After my observation, my tutor complimented me on how much I had grown as a teacher from the very first time she saw me on my first placement to the last time she saw me on my most recent placement. She told me she was proud of me and I definitely feel proud of myself. I am so surprised on how far I have come in the last six weeks. I have overcome many hurdles on both of my placements. It hasn’t been an easy ride but I am still on the crazy roller coaster that is teacher training.
I can’t believe how much time has already passed, in five short months, I will be qualified and be a primary school teacher. It’s a scary thought but also an exciting one.
I have many things to look forward to over the next couple of weeks. I will be going back to my home school, so I will get to see my little’s again. I will be returning to my university and training days and I even have a short placement in a special educational needs school in two weeks time.
It’s also the time to start applying for teaching positions for September. Me and the rest of my school direct group have mock interviews next week and I am hopefully going to start writing out a template application and a personal statement this half term, so I can start applying for positions in March.
I survived my first week of teacher training!
I’m studying a Primary PGCE through School Direct which means I am currently in school three days a week and training for the other two. It has been a long and tiring week but I have loved every second of it.
The week began with a visit to the university that is providing my PGCE, I went there with the rest of the school direct cohort and we have really bonded as a group. It’s nice to be on this journey together and to talk about any worries we might have about the upcoming year. There were many inductions on that day including: how to use their referencing system, how the course is structured and a short seminar on systematic synthetic phonics.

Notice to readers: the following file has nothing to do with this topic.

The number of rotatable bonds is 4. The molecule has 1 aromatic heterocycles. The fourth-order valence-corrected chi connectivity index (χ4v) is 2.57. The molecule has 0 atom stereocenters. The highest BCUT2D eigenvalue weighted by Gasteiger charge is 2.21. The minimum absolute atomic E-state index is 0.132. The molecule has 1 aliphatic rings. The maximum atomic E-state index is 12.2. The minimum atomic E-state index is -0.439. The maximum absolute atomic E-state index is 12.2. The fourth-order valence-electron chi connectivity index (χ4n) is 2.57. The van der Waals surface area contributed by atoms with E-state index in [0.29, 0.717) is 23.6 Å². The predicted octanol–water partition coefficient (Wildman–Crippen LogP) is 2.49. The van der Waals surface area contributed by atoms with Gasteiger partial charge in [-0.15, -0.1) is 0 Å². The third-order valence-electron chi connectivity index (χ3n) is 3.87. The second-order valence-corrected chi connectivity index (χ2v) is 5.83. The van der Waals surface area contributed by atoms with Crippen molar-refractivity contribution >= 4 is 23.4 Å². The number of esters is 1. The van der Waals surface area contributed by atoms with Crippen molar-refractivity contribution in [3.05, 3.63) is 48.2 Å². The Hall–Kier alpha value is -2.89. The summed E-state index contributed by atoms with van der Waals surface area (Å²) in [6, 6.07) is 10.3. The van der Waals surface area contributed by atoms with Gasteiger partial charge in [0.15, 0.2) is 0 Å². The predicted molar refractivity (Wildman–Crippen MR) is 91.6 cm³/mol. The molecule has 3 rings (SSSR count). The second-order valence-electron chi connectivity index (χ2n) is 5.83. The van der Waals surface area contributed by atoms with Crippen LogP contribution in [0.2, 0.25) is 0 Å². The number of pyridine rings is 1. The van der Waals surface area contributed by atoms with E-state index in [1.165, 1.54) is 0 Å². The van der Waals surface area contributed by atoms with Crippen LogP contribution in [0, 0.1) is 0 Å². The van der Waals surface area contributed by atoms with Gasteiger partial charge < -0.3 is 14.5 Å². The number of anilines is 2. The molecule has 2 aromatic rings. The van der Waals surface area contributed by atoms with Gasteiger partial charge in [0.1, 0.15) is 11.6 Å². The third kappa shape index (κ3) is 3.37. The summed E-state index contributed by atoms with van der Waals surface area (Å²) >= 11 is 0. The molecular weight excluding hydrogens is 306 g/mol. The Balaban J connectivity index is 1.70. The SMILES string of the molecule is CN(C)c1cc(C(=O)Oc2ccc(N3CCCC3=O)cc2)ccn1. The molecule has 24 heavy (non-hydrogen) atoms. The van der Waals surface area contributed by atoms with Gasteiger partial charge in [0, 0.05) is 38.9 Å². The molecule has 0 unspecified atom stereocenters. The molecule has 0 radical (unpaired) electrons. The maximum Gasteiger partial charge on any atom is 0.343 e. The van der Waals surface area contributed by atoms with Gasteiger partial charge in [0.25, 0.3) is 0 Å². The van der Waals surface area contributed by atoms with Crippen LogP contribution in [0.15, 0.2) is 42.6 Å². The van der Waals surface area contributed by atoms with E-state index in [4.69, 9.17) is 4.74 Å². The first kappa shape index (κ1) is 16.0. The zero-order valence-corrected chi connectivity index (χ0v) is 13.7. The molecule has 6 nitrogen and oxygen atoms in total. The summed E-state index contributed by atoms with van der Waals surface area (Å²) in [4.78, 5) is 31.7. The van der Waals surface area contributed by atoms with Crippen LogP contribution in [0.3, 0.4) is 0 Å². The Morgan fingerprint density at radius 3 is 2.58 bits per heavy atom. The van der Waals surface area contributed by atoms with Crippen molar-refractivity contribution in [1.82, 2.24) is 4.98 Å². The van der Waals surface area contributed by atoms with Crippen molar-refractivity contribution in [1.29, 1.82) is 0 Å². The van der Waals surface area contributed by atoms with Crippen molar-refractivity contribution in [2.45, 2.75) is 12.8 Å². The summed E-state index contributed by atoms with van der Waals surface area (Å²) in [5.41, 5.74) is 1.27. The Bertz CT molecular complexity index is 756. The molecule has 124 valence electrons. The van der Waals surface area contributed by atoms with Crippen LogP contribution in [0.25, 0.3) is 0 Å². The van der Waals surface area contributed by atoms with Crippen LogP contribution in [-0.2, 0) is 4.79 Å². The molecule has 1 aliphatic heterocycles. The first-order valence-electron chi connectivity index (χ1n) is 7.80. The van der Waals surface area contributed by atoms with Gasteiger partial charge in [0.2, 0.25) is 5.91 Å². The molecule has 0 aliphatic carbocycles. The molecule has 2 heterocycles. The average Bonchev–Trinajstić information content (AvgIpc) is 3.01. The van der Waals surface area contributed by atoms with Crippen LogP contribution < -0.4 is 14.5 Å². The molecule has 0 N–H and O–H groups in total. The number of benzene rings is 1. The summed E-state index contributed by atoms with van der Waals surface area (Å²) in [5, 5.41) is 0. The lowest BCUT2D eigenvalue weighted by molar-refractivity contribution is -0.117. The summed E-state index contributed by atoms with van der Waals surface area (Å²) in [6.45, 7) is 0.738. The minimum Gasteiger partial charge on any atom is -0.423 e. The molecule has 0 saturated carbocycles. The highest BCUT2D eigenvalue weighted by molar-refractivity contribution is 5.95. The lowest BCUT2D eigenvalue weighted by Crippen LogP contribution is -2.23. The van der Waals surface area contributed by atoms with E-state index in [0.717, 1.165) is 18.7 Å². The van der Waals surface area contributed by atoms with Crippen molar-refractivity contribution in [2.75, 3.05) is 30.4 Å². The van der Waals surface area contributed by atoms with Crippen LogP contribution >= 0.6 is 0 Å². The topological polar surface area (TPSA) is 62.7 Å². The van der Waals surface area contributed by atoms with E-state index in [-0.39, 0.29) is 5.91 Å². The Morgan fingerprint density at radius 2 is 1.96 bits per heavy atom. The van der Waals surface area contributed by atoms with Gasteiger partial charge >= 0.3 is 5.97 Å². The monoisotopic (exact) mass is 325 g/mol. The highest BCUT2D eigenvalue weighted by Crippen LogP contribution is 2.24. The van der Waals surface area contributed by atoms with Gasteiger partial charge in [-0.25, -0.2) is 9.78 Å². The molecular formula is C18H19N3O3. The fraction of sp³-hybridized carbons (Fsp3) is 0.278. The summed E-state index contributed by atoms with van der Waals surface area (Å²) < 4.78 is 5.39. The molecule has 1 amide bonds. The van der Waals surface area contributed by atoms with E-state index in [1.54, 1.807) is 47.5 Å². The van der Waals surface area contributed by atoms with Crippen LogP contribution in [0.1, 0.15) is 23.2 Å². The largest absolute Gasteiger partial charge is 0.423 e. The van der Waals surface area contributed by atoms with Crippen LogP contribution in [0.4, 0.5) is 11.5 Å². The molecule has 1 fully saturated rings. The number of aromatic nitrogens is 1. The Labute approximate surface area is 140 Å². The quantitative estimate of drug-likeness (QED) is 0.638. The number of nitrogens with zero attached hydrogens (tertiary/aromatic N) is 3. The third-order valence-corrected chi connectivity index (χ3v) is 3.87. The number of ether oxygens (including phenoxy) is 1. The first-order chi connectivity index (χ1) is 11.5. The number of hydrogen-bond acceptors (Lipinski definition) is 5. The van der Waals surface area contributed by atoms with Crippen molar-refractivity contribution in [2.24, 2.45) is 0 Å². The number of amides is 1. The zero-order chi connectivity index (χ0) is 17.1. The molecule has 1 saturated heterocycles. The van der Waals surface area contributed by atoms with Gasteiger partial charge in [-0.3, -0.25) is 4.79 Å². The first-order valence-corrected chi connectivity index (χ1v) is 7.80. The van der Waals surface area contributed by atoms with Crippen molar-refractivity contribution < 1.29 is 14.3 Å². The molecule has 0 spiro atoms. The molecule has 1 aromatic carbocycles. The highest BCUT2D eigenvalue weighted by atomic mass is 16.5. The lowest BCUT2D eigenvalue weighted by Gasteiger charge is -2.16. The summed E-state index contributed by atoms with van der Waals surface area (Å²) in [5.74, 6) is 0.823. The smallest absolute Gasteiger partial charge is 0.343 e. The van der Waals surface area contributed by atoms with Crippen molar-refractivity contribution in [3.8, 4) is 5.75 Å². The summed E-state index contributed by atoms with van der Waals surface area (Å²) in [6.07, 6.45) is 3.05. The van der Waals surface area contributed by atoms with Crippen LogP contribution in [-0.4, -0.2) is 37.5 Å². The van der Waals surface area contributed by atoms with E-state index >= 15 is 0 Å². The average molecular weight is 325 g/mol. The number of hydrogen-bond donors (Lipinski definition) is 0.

I was really nervous on Tuesday morning, knowing it would be the first day in a school as a trainee teacher. St George’s is my beginning and extending placement, which means I will be there for the majority of the school year. There is a short amount of time after Christmas where I will be at another school in KS2. In this placement, I have been put in Year 1/Year 2, a lovely mixed class full of happy five and six year olds.
I was a little apprehensive on my first day, but after the second day I was settled and felt really welcome, not just in my classroom but the whole school. My mentor (who is also the class teacher) is really supportive and I’m sure we will have a good working relationship this year to get me qualified to a high standard.
On Thursday and Friday, I did training session on unions, teaching and the law, safeguarding and behaviour and learning. There was a lot of information to take in during a short space of time but I know that the knowledge I have gained will be beneficial to my teaching practice.
Some of my highlights of the week were: playing with the children on the playground and pretending to be dragons, learning about the teaching standards, singing phonics songs and helping the children with their cursive writing. I’m eager to be back in school next week and excited to see what I will learn on my training days too.